Massive abdominal wall hibernoma: case report and literature review of a rare soft-tissue tumor.admin
- Department of Surgery, Harlem Hospital Center, College of Physicians and Surgeons, Columbia University, New York, NY, USA. [email protected]
Hibernoma is a rare benign tumor arising from remnants of fetal brown adipose tissue. This tumor was first described by Merkel in 1906. The brown fat is a specialized form of fat found in the hibernating and nonhibernating animals such as rats, cats, monkeys, rabbits, and humans.
A 27-year-old man presented with a painless, enlarging, anterior abdominal wall mass, which, upon core-needle biopsy, was found to be hibernoma. This was evaluated with abdominal computed tomography, which showed a heterogeneous mass that contained fat. At operation, the entire mass measuring 30x25x6 cm lying below the external oblique muscle was excised with a cuff of normal tissue.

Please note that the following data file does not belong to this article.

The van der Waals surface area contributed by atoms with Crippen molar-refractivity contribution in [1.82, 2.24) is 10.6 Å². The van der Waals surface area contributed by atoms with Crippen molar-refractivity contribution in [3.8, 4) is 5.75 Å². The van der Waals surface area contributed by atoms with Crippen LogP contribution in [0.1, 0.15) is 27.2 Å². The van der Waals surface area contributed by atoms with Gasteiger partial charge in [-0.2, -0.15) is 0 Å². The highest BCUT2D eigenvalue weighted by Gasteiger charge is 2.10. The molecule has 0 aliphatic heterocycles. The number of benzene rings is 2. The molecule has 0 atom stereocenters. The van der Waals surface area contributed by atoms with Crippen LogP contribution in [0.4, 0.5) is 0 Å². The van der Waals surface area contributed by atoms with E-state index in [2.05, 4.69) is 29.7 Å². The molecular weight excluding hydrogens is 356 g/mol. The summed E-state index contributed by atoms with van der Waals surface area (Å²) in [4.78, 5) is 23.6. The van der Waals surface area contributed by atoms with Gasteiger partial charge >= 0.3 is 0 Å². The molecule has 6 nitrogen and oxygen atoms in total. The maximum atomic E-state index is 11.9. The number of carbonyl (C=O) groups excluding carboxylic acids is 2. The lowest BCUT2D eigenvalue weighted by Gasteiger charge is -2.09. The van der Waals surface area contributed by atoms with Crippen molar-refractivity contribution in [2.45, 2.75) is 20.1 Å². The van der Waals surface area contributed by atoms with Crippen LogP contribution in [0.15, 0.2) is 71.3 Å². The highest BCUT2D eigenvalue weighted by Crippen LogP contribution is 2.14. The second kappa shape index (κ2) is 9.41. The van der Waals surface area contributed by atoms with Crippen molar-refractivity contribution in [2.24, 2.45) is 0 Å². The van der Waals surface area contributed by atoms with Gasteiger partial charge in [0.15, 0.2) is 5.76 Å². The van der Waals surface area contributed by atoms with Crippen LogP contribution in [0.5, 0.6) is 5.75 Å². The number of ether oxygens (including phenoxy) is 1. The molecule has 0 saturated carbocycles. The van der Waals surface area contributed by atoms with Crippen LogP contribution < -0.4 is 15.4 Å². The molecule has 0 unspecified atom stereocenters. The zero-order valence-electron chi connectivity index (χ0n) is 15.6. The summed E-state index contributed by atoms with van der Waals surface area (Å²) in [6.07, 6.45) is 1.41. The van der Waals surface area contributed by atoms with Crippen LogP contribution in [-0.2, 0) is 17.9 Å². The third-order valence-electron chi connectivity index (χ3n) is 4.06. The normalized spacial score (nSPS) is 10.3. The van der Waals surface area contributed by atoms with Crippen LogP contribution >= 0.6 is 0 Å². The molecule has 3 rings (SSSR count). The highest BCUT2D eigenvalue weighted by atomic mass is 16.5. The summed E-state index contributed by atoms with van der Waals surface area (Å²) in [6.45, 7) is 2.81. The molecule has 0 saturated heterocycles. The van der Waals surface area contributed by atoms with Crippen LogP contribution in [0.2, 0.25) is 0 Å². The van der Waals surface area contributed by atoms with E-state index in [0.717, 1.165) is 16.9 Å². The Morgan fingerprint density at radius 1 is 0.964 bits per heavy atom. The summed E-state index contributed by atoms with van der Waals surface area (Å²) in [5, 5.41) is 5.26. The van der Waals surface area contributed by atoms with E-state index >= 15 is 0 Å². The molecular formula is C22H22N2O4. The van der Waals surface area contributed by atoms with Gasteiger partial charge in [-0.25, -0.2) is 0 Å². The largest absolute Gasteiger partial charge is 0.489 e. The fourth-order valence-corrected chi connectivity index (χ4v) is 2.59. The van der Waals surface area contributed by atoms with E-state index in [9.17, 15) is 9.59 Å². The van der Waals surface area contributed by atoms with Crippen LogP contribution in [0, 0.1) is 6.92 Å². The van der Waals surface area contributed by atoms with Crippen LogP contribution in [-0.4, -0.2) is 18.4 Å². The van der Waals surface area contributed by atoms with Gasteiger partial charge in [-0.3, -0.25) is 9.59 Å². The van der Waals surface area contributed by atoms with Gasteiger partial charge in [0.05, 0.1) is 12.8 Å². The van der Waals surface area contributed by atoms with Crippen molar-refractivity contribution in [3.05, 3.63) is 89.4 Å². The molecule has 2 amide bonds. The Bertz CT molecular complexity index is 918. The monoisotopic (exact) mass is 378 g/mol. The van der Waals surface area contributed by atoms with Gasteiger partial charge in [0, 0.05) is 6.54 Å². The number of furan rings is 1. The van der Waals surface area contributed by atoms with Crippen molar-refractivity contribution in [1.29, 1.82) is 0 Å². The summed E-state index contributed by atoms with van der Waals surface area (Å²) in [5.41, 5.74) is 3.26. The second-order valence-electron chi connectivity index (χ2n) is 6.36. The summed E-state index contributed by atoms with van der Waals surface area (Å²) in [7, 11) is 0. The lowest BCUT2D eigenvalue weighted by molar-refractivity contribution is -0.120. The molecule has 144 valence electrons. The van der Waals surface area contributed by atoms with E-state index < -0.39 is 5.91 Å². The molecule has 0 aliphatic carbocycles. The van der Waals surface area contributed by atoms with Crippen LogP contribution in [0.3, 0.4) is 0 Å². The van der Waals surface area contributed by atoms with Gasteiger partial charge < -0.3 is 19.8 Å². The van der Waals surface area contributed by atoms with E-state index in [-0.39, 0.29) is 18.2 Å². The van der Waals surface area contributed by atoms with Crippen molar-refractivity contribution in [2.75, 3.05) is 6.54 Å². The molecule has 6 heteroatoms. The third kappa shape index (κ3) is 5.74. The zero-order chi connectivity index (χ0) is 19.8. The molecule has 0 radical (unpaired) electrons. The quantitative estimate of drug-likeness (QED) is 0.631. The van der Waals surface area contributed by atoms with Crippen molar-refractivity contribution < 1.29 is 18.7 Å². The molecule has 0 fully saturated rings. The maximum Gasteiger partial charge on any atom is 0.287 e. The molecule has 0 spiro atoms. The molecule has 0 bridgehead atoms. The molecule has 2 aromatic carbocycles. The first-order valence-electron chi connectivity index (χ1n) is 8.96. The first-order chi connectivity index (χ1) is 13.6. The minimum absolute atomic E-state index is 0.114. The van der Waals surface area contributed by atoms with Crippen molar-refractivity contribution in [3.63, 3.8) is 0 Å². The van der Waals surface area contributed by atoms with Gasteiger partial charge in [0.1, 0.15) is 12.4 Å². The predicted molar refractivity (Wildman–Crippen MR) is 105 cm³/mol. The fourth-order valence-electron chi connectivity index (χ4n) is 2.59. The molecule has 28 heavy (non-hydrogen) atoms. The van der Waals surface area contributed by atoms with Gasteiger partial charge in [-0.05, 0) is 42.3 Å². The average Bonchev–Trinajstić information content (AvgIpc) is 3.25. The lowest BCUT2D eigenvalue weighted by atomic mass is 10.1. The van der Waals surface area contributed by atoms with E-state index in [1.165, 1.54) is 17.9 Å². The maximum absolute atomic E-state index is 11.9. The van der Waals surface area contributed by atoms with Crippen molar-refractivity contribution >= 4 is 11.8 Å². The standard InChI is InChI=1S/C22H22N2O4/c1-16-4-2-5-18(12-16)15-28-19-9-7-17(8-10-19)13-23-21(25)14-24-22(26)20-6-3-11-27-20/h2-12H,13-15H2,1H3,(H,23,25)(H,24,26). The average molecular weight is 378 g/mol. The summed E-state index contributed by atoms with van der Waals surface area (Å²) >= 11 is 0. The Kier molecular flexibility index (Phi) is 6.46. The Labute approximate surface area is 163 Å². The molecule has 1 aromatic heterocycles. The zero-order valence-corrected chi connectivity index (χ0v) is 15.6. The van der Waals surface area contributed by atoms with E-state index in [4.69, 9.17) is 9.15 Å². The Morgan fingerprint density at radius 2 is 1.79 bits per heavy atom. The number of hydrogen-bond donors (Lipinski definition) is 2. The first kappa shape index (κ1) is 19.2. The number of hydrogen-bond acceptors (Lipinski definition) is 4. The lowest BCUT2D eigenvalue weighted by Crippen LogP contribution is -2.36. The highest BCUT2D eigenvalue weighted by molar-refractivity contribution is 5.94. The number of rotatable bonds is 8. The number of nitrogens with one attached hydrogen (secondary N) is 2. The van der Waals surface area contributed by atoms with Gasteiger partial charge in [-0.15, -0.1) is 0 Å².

Hibernoma is a rare, slow-growing benign soft tissue tumor composed of brown fat that is successfully treated by complete excision while preserving all related vital structures. Unlike lipoma, hibernoma is well vascularized and therefore good hemostasis must be achieved at surgery to prevent postoperative bleeding or hematoma. No case of recurrence has been previously reported.
- Abdominal Wall/pathology*
- Biopsy, Needle
- Bipolar Disorder/complications
- Lipoma/diagnostic imaging
- Soft Tissue Neoplasms/diagnostic imaging
- Soft Tissue Neoplasms/surgery*
- Tomography, X-Ray Computed